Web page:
May 21, 2004
Jack Covert Selects: Book Review--Into the Unknown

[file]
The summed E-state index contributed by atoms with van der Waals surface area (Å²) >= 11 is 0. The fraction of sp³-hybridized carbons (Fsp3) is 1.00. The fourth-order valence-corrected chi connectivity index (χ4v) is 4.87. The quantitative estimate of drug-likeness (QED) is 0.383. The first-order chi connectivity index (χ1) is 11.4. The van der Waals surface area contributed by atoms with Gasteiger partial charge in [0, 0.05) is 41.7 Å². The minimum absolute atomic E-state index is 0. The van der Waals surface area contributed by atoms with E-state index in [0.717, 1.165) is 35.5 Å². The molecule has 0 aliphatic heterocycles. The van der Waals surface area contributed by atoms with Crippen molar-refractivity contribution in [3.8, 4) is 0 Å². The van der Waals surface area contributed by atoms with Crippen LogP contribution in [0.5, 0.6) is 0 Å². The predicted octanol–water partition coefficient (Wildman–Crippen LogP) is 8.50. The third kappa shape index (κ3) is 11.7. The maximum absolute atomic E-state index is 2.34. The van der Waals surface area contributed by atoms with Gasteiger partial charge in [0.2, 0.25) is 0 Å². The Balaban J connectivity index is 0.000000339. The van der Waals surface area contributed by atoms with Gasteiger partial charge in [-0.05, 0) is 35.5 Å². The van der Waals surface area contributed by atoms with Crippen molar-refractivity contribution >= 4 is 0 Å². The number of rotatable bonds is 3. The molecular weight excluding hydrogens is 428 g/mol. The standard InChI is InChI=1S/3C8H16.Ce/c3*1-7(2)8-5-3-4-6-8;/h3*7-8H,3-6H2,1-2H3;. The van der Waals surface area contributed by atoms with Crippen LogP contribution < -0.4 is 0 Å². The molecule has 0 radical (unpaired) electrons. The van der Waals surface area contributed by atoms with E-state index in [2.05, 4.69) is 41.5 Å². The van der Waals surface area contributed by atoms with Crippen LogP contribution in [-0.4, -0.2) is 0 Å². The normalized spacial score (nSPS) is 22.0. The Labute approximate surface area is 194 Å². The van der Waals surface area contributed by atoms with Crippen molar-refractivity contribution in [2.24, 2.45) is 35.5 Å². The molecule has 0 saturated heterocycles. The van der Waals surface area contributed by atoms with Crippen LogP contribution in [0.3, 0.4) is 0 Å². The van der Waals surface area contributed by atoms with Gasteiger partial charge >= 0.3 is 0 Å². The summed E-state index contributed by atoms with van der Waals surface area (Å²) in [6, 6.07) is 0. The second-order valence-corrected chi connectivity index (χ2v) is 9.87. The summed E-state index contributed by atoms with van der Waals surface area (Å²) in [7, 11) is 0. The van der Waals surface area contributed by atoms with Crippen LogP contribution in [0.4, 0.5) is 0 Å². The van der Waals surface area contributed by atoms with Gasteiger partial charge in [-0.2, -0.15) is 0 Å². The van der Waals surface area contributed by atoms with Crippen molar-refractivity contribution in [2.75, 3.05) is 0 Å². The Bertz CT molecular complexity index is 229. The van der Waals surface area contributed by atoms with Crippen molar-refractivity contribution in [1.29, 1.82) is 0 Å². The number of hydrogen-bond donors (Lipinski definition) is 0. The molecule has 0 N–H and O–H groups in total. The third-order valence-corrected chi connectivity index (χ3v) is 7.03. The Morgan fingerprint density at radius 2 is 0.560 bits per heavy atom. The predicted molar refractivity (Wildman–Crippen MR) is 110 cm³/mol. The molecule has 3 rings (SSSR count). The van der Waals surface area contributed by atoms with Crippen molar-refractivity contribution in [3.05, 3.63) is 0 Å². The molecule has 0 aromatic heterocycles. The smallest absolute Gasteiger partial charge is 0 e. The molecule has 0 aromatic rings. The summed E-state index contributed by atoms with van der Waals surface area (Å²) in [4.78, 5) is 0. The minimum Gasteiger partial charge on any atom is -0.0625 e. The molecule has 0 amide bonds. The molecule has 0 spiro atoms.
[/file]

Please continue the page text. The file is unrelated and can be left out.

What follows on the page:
Into the Unknown: Leadership Lessons from Lewis and Clarks Daring Westward Expedition by Jack Uldrich, AMACOM, 256 Pages, Hardcover, April 2004, ISBN 0814408168 A few years ago, I saw the PBS film by Ken Burns called Lewis & Clark: The Journey of the Corps of Discovery. I was moved enough to get Stephen Ambroses book Undaunted Courage. Both the book and the film made me realize how amazing their accomplishment was. I mean they were basically walking off the edge of the earth. How did that group of people accomplish this? Jack Uldrich tells us: Their accomplishments were a result of great leadership by Meriwether Lewis and William Clark. To be perfectly honest, when I first saw that this book was being published, I was more than a little skeptical. I figured the book was another of those Leadership Secrets But nope, this is a book with good information supported by solid data. Uldrich has identified ten leadership principles that helped them succeed. These ten principles are represented by a chapter for each of the principles: Passionate Purpose, The Principle of a Higher Calling: Lewis and Clark were committed to higher purposes that transcended aspirations like power, glory and ego. Productive Partnering, The Principle of Shared Leadership: They started this mission knowing full well that they were in a 50/50 partnership. Future Think, The Principle of Strategic Preparation: Their success was due to meticulous preplanning, using the best equipment available, attention to detail, a focus on efficiency and long-term planning. Honoring Differences, The Principle of Diversity: A very applicable principle in todays business world is to not only accept others differences, but to also honor it. Equitable Justice, The Principle of Compassionate Discipline: A principle they executed, very important to note, with flexibility and compassion. Absolute Responsibility, The Principle of Leading from the Front: This includes standing your ground, and the willingness to be in the line of fire. Meaningful Mentoring, The Principle pf Learning from Others: Both Lewis and Clark had (different) mentors, which they acknowledged to be instrumental in their lives, and were willing to accept not only praise but also criticism from. Realistic Optimism, The Principle of Positive Thinking: Even in difficult times, they always emphasized the positive, and simply refused to be pessimistic. It just wasnt an option. Rational Risk, The Principle of Aggressive Analysis: Leaders have to make the strategic decisions, and this involves prioritizing. Some things simply are more important than others. Cultivating a Corps of Discovery, The Principle of Developing Team Spirit: Their team building efforts were a constant part of the expedition, that was nurtured on a daily basis, not a mere afterthought taken care of once in a while. The beauty of this book is that it is the ultimate training book because the author uses compelling stories to support contemporary issues. Its also a useful tool to help create a positive work environment where teams can begin to think of the unknown as a possible world of exciting discovery.